Adversarial or Redemptive?


Once in a while, I am asked to mediate a case that is on a Fresno court calendar. The court will actually spin-off a case where they feel mediation is a better option compared to entering the adversarial court option. Normally, these cases come through the Dispute Settlement Center in Fresno.

I was asked to mediate between two families entrenched in conflict. They both had hired attorneys, filed suits/counter suits, and they were ready to go to court. I can’t tell you the details but it started over something very minor in my opinion. None-the-less, the minor became major to the point of their willingness to go to court over it and spend a lot of money on legal advice and representation.

The night of the mediation came, the families came including fathers, mothers and children, and the attorneys came. I asked the attorneys to sit in the back and they complied.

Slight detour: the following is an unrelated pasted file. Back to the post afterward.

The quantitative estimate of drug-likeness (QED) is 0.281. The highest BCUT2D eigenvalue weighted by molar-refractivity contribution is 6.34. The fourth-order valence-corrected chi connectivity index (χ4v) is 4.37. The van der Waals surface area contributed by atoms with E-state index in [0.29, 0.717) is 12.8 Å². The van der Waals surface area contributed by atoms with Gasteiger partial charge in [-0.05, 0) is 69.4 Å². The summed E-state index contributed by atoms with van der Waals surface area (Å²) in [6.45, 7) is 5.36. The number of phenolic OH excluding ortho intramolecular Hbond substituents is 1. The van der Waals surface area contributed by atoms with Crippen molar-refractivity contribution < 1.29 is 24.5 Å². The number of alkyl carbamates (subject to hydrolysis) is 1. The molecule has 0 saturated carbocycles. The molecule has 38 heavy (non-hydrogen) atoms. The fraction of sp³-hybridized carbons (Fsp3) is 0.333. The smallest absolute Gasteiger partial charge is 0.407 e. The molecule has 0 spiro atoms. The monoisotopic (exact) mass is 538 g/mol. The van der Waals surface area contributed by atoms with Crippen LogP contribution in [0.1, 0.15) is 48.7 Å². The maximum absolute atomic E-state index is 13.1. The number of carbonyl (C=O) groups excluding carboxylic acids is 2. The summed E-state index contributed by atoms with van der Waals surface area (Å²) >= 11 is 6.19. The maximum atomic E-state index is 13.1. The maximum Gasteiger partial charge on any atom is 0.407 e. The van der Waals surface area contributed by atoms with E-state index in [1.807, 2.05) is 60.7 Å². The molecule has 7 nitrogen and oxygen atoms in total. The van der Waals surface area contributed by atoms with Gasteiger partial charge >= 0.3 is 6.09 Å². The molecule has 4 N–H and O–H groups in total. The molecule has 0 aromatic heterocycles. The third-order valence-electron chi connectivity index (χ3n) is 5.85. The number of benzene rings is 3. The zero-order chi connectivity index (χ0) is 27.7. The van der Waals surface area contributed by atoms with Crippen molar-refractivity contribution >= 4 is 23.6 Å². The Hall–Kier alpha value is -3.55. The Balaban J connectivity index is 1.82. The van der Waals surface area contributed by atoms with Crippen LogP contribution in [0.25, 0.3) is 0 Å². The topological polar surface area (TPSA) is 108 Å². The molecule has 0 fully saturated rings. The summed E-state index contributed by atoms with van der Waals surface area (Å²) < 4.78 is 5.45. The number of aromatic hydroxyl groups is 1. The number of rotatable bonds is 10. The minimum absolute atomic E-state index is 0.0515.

I started with a simple process. First, guidelines on how we are going to talk to each other. Second, asked everyone to be constructive and they agreed. Third, talked about what happened including each person sharing what he/she did to make this conflict escalate. Fourth, talked about what we needed to do to make things as right as possible. Fifth, talked about what we can promise that will help each other have a clearer picture of what the future relationship looks like. In theological terms, what we simply did was confession, atonement, and repentance.

By the end of the evening, the attorneys were utterly amazed at the progress, reconciliation, and forgiveness that took place in their midst. In fact, they suggested the court date be cancelled and . . . they waived their fees!

Could it be what God has modeled and taught us to do really works? Hmmmmm . . .

"The Christian ideal has not been tried and found wanting; it has been found difficult and left untried." - GK Chesterton